Rafting the (Dry) Rio Cagrejal

We had heard that the Rio Cangrejal, just out of La Ceiba in northern Honduras, offers some great rafting at a budget-friendly price. There are a number of jungle lodges set up about half an hour outside of La Ceiba that will offer pretty comparable experiences. We chose the aptly named Jungle River Lodge. They offered a deal that included a short rafting trip, transportation to and from La Ceiba, and a night of free (in a dorm) or discounted (in a private room) accommodation, for 40 USD per person. It sounded pretty good to us, so we contacted them and had a driver waiting for us when we disembarked from the Utila Princess, slightly shattered after four days of diving.

We made our timely way to the Jungle River Lodge, where we were shown to our slightly scummy room that, nevertheless, had amazing views of the river. Being dry season, the area hadn’t had much for rain in the preceding few weeks, and the river was exceptionally low. To make up for the sub-par rafting, the lodge informed us that the normal trip would be supplemented with a bit of a river walk as well, so we planned to do it all the next morning.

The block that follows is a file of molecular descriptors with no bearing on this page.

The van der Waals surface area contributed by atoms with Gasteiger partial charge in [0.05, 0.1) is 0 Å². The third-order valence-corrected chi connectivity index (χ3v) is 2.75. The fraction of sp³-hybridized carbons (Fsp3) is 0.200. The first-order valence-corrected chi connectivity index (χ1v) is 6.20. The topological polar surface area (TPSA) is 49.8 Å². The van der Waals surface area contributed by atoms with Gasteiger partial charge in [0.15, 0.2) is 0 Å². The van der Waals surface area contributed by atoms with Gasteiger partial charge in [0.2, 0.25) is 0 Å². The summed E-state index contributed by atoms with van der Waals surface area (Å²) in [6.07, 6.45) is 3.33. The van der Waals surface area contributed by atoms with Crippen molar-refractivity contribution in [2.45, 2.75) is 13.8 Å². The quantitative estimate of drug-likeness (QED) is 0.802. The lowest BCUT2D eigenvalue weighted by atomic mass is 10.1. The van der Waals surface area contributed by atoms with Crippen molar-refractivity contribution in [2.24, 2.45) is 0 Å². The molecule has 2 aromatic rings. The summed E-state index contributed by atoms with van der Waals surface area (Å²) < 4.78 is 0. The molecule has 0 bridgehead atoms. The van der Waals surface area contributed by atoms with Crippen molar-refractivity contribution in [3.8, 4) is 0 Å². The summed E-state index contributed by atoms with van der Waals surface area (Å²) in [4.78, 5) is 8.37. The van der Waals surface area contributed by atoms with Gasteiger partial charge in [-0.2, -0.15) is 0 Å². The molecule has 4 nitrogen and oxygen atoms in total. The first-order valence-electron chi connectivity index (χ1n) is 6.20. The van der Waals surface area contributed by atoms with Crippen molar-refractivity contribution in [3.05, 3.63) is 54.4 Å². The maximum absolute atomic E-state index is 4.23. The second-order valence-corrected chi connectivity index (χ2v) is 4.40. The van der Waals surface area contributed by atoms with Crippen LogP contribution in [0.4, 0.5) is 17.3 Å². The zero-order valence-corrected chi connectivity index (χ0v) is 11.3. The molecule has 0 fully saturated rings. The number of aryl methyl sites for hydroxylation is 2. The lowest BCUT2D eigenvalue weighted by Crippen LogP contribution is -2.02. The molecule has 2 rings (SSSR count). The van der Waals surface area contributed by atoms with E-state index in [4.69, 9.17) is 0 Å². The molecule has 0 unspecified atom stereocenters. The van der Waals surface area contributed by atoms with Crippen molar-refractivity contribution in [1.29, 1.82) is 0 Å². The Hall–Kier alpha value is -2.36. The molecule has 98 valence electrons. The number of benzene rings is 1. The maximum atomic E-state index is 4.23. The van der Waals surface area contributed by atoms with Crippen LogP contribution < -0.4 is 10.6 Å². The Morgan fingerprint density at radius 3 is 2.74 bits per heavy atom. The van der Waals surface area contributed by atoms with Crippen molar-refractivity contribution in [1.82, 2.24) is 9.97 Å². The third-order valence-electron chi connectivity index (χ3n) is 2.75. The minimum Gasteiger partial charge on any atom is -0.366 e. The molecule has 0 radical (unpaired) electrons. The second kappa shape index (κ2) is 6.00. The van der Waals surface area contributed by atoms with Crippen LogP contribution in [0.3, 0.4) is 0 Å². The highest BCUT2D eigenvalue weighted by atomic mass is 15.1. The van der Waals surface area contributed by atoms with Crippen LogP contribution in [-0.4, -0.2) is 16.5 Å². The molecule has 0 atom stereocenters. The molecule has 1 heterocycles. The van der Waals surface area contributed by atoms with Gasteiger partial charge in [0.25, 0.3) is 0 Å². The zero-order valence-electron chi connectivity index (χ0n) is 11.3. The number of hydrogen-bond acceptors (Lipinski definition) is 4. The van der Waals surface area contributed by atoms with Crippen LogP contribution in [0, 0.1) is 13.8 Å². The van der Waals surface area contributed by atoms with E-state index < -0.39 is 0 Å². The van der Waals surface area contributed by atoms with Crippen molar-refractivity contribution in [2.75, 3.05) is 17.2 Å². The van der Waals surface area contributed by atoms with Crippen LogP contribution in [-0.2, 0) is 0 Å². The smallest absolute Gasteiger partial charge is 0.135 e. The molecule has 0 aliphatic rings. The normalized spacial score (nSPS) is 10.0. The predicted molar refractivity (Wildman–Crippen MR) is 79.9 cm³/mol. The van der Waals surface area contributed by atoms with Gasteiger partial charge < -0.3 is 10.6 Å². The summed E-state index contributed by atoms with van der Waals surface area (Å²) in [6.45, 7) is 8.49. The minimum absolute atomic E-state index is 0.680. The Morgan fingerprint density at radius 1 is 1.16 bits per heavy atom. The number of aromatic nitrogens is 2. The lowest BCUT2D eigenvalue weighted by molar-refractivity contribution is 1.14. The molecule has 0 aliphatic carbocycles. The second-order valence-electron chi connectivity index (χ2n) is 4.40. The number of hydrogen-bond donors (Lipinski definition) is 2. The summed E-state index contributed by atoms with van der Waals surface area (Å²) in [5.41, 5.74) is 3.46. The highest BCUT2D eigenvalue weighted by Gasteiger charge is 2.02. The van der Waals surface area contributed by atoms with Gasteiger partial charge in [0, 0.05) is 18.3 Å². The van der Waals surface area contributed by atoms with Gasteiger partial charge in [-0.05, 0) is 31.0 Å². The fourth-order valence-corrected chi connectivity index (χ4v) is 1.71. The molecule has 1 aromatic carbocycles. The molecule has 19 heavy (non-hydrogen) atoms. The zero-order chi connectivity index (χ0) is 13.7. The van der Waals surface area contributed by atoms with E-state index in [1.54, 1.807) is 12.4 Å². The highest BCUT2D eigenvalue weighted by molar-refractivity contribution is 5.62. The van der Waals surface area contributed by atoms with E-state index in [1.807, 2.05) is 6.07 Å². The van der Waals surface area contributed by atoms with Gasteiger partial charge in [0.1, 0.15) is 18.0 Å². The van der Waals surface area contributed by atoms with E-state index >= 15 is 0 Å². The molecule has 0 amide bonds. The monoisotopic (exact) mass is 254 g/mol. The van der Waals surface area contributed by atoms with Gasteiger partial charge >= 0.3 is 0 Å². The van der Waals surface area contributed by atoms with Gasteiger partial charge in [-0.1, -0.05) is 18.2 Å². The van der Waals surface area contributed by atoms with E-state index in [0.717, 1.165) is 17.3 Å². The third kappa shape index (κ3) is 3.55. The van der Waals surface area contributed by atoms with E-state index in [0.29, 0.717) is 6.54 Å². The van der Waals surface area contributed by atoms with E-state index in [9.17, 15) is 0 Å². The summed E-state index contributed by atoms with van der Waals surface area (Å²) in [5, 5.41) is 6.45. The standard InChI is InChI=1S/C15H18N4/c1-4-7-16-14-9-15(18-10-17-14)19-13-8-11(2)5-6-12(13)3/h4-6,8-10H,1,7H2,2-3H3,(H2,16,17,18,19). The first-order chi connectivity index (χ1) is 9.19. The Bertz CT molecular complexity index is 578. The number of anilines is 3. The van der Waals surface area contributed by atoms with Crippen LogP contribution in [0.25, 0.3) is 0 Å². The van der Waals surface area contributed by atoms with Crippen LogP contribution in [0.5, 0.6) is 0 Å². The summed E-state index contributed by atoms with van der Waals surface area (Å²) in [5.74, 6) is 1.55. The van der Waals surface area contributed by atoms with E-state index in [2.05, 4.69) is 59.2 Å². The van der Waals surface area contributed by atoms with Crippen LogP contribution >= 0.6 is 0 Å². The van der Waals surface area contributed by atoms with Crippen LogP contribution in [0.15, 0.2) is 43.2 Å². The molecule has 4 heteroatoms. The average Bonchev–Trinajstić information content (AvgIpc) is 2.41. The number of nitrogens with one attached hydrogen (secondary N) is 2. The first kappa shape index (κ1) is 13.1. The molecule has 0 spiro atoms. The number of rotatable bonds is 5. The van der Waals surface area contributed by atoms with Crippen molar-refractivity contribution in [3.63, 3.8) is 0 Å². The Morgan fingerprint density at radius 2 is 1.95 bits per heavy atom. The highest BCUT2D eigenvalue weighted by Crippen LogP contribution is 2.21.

Raft

The Jungle River lodge is like many somewhat remote lodging operations in Central America. It runs on a tab scheme, where you just charge everything that you do, eat, and drink to your room at pay at the end. We had pulled out our daily limit of cash on Utila to pay for diving, and had arrived at the lodge a little short on funds. Credit card payments, we were told, would incur a 19% surcharge on top of the normal taxes. Luckily, the staff at the lodge was accommodating enough to have the driver stop at an ATM the following day, before dropping us off in La Ceiba.